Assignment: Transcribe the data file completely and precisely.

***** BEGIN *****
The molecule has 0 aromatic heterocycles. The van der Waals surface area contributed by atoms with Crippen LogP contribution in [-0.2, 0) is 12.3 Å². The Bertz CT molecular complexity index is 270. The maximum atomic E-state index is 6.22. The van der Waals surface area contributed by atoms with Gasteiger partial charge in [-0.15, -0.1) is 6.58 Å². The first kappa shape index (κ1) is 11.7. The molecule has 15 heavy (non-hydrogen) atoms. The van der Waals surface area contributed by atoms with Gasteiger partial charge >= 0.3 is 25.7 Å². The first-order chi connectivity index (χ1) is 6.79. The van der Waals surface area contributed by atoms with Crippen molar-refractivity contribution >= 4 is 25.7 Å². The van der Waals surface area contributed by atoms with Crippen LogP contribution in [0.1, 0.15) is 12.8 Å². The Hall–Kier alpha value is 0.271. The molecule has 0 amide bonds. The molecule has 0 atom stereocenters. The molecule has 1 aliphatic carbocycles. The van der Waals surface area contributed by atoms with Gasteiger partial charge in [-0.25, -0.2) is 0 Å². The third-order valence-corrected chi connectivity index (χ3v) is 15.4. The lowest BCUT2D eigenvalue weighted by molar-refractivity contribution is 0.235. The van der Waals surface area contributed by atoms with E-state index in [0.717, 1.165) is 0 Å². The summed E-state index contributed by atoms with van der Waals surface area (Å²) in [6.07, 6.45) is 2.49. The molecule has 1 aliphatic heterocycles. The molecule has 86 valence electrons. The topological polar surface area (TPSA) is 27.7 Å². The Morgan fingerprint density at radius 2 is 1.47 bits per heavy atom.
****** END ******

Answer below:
The molecule has 0 aromatic heterocycles. The van der Waals surface area contributed by atoms with Crippen LogP contribution in [-0.2, 0) is 12.3 Å². The Bertz CT molecular complexity index is 270. The maximum atomic E-state index is 6.22. The van der Waals surface area contributed by atoms with Gasteiger partial charge in [-0.15, -0.1) is 6.58 Å². The first kappa shape index (κ1) is 11.7. The molecule has 15 heavy (non-hydrogen) atoms. The van der Waals surface area contributed by atoms with Gasteiger partial charge >= 0.3 is 25.7 Å². The first-order chi connectivity index (χ1) is 6.79. The van der Waals surface area contributed by atoms with Crippen molar-refractivity contribution >= 4 is 25.7 Å². The van der Waals surface area contributed by atoms with Crippen LogP contribution in [0.1, 0.15) is 12.8 Å². The Hall–Kier alpha value is 0.271. The molecule has 0 amide bonds. The molecule has 0 atom stereocenters. The molecule has 1 aliphatic carbocycles. The van der Waals surface area contributed by atoms with Gasteiger partial charge in [-0.25, -0.2) is 0 Å². The third-order valence-corrected chi connectivity index (χ3v) is 15.4. The lowest BCUT2D eigenvalue weighted by molar-refractivity contribution is 0.235. The van der Waals surface area contributed by atoms with E-state index in [0.717, 1.165) is 0 Å². The summed E-state index contributed by atoms with van der Waals surface area (Å²) in [6.07, 6.45) is 2.49. The molecule has 1 aliphatic heterocycles. The molecule has 86 valence electrons. The topological polar surface area (TPSA) is 27.7 Å². The Morgan fingerprint density at radius 2 is 1.47 bits per heavy atom.